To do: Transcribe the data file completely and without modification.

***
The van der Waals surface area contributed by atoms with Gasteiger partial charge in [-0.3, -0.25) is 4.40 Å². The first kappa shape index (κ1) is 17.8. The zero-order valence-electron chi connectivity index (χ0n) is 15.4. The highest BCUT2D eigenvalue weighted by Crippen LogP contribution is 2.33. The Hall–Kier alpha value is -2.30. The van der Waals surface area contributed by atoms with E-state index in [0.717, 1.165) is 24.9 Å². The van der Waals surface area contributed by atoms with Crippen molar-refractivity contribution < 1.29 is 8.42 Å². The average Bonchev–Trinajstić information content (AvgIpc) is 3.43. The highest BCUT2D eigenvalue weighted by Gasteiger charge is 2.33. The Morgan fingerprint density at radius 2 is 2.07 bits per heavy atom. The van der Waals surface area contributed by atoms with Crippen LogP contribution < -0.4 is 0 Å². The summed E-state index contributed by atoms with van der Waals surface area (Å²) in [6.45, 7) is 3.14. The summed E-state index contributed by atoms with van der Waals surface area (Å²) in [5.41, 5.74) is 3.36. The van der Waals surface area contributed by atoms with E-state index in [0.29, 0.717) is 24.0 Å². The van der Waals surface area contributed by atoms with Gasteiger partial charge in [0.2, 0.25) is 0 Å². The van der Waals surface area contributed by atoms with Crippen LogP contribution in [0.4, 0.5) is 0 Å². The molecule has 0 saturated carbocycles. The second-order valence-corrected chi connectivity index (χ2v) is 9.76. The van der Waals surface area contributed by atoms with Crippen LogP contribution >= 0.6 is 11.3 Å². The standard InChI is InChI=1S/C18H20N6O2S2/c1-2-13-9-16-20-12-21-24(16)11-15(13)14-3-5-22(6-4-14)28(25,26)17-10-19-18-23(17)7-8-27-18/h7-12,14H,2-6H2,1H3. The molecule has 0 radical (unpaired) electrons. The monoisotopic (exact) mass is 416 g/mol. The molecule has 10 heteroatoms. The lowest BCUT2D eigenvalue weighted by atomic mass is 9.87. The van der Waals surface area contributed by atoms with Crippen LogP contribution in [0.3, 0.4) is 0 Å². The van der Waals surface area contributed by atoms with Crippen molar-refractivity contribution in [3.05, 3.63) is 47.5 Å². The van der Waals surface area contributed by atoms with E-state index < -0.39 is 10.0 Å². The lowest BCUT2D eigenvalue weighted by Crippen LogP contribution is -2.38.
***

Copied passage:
The van der Waals surface area contributed by atoms with Gasteiger partial charge in [-0.3, -0.25) is 4.40 Å². The first kappa shape index (κ1) is 17.8. The zero-order valence-electron chi connectivity index (χ0n) is 15.4. The highest BCUT2D eigenvalue weighted by Crippen LogP contribution is 2.33. The Hall–Kier alpha value is -2.30. The van der Waals surface area contributed by atoms with E-state index in [0.717, 1.165) is 24.9 Å². The van der Waals surface area contributed by atoms with Crippen molar-refractivity contribution < 1.29 is 8.42 Å². The average Bonchev–Trinajstić information content (AvgIpc) is 3.43. The highest BCUT2D eigenvalue weighted by Gasteiger charge is 2.33. The Morgan fingerprint density at radius 2 is 2.07 bits per heavy atom. The van der Waals surface area contributed by atoms with Crippen LogP contribution < -0.4 is 0 Å². The summed E-state index contributed by atoms with van der Waals surface area (Å²) in [6.45, 7) is 3.14. The summed E-state index contributed by atoms with van der Waals surface area (Å²) in [5.41, 5.74) is 3.36. The van der Waals surface area contributed by atoms with E-state index in [0.29, 0.717) is 24.0 Å². The van der Waals surface area contributed by atoms with Gasteiger partial charge in [0.2, 0.25) is 0 Å². The van der Waals surface area contributed by atoms with Crippen LogP contribution in [0.4, 0.5) is 0 Å². The molecule has 0 saturated carbocycles. The second-order valence-corrected chi connectivity index (χ2v) is 9.76. The van der Waals surface area contributed by atoms with Crippen LogP contribution >= 0.6 is 11.3 Å². The standard InChI is InChI=1S/C18H20N6O2S2/c1-2-13-9-16-20-12-21-24(16)11-15(13)14-3-5-22(6-4-14)28(25,26)17-10-19-18-23(17)7-8-27-18/h7-12,14H,2-6H2,1H3. The molecule has 0 radical (unpaired) electrons. The monoisotopic (exact) mass is 416 g/mol. The molecule has 10 heteroatoms. The lowest BCUT2D eigenvalue weighted by atomic mass is 9.87. The van der Waals surface area contributed by atoms with Crippen LogP contribution in [0.3, 0.4) is 0 Å². The van der Waals surface area contributed by atoms with Crippen molar-refractivity contribution in [3.05, 3.63) is 47.5 Å². The van der Waals surface area contributed by atoms with E-state index < -0.39 is 10.0 Å². The lowest BCUT2D eigenvalue weighted by Crippen LogP contribution is -2.38.